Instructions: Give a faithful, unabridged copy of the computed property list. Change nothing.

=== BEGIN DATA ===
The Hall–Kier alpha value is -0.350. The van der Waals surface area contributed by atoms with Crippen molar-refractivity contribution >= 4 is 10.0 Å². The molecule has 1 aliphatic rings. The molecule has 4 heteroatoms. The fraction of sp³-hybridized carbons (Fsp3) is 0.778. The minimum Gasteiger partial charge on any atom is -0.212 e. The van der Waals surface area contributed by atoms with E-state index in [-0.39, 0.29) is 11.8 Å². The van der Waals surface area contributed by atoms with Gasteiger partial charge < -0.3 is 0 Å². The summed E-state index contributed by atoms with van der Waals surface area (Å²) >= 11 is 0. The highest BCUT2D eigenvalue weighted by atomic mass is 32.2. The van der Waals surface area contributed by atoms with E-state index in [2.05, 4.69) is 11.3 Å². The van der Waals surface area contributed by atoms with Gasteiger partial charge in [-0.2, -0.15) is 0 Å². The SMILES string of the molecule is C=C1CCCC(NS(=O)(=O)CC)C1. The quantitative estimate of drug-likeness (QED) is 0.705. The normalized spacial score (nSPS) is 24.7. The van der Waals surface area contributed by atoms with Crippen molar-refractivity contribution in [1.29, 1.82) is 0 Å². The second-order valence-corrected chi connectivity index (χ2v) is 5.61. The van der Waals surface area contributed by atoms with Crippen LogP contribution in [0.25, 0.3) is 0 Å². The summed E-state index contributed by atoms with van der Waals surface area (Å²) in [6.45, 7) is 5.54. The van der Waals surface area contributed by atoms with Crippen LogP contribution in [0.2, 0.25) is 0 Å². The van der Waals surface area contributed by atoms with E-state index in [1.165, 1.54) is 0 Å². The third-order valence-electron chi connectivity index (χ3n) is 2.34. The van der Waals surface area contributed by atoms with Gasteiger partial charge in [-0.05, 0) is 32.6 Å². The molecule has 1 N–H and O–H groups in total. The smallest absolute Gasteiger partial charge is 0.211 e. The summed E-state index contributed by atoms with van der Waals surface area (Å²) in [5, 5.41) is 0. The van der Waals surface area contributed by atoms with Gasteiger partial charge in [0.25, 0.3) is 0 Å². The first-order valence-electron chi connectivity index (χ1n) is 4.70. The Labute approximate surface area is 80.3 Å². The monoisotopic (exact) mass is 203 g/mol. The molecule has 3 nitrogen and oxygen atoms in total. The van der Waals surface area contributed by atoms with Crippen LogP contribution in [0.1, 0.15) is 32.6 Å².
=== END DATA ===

The Hall–Kier alpha value is -0.350. The van der Waals surface area contributed by atoms with Crippen molar-refractivity contribution >= 4 is 10.0 Å². The molecule has 1 aliphatic rings. The molecule has 4 heteroatoms. The fraction of sp³-hybridized carbons (Fsp3) is 0.778. The minimum Gasteiger partial charge on any atom is -0.212 e. The van der Waals surface area contributed by atoms with E-state index in [-0.39, 0.29) is 11.8 Å². The van der Waals surface area contributed by atoms with Gasteiger partial charge < -0.3 is 0 Å². The summed E-state index contributed by atoms with van der Waals surface area (Å²) >= 11 is 0. The highest BCUT2D eigenvalue weighted by atomic mass is 32.2. The van der Waals surface area contributed by atoms with E-state index in [2.05, 4.69) is 11.3 Å². The van der Waals surface area contributed by atoms with Gasteiger partial charge in [-0.2, -0.15) is 0 Å². The SMILES string of the molecule is C=C1CCCC(NS(=O)(=O)CC)C1. The quantitative estimate of drug-likeness (QED) is 0.705. The normalized spacial score (nSPS) is 24.7. The van der Waals surface area contributed by atoms with Crippen molar-refractivity contribution in [1.29, 1.82) is 0 Å². The second-order valence-corrected chi connectivity index (χ2v) is 5.61. The van der Waals surface area contributed by atoms with Crippen LogP contribution in [0.25, 0.3) is 0 Å². The summed E-state index contributed by atoms with van der Waals surface area (Å²) in [6.45, 7) is 5.54. The van der Waals surface area contributed by atoms with Crippen LogP contribution in [0.2, 0.25) is 0 Å². The van der Waals surface area contributed by atoms with E-state index in [1.165, 1.54) is 0 Å². The third-order valence-electron chi connectivity index (χ3n) is 2.34. The van der Waals surface area contributed by atoms with Gasteiger partial charge in [-0.05, 0) is 32.6 Å². The molecule has 1 N–H and O–H groups in total. The smallest absolute Gasteiger partial charge is 0.211 e. The summed E-state index contributed by atoms with van der Waals surface area (Å²) in [5, 5.41) is 0. The van der Waals surface area contributed by atoms with Gasteiger partial charge in [0.25, 0.3) is 0 Å². The first-order valence-electron chi connectivity index (χ1n) is 4.70. The Labute approximate surface area is 80.3 Å². The monoisotopic (exact) mass is 203 g/mol. The molecule has 3 nitrogen and oxygen atoms in total. The van der Waals surface area contributed by atoms with Crippen LogP contribution in [0.1, 0.15) is 32.6 Å².